Bioethics Blogs

Quantified Minds in an Optimized World

Natalie Salmanowitz

The quantified-self movement is hardly a covert phenomenon. From the Garmin watches people flaunt on their wrists, to the dizzying array of smartphone apps for tracking eating habits, lifestyle data has garnered infectious appeal. But it isn’t just about gathering information—it’s about using the data to maximize your potential.

While Garmin watches and lifestyle apps are fairly ubiquitous, a separate sector of the market is taking optimization to new heights: neuromodulation. Within this field is a plethora of consumer products, ranging from neurostimulation devices, to EEG neurofeedback headsets, to cognitive enhancement pills. Although these products differ in structure and function, they are united by a common rhetoric of harnessing mental resources to become your optimal self. Take the FocusBand, one of the many EEG neurofeedback headsets on the market. By monitoring and regulating brainwaves, users can allegedly optimize everything from baseball pitching, to meditation practices, to engagement among coworkers. As the company puts it, “draw from the power inside of you” and “master your mind.”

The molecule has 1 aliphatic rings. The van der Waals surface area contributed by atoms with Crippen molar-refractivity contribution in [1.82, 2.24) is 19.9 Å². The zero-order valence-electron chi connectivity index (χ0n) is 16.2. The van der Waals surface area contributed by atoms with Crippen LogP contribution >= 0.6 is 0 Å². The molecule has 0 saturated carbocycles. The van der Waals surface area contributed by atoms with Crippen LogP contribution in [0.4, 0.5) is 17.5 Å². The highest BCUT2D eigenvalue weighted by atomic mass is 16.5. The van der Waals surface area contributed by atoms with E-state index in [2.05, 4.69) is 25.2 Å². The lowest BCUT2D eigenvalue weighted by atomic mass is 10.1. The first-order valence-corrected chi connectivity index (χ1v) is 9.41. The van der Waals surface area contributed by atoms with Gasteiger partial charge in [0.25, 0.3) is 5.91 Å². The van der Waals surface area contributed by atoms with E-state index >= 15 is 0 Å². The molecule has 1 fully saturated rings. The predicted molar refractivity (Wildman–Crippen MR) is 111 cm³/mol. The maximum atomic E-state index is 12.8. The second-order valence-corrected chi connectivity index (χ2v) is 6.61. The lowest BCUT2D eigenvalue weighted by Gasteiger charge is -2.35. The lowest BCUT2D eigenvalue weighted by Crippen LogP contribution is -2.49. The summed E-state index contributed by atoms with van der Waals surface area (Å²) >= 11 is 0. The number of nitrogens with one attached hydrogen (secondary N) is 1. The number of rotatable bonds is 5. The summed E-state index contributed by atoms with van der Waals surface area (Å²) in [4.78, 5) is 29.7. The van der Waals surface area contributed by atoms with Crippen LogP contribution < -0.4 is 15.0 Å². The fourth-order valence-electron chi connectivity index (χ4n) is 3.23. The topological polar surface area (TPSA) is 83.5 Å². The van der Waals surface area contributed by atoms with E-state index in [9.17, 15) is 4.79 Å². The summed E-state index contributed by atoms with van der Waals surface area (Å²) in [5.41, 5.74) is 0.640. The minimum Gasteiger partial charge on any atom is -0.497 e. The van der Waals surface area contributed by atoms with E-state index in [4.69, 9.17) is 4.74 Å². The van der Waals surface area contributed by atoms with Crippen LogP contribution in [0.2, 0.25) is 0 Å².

With a 30 second scan of almost any product in the realm of “consumerized neuromodulation,” it is hard to not feel bombarded by this optimization language. But how much of that is purely a marketing tactic, as opposed to a genuine reflection of the quantified-self craze? While some companies are likely just capitalizing on general interest in this space, others are most definitely devout worshippers of the quantified-self doctrine. For perhaps the most quintessential example possible, let me introduce you to Nootrobox, an up-and-coming cognitive enhancement supplement.

Using sleek and simple packaging, Nootrobox cherry-picks ingredients from the FDA’s list of “generally regarded as safe” substances to provide precisely measured pills and gummies that promise to energize your mind or ease you to sleep.

The views, opinions and positions expressed by these authors and blogs are theirs and do not necessarily represent that of the Bioethics Research Library and Kennedy Institute of Ethics or Georgetown University.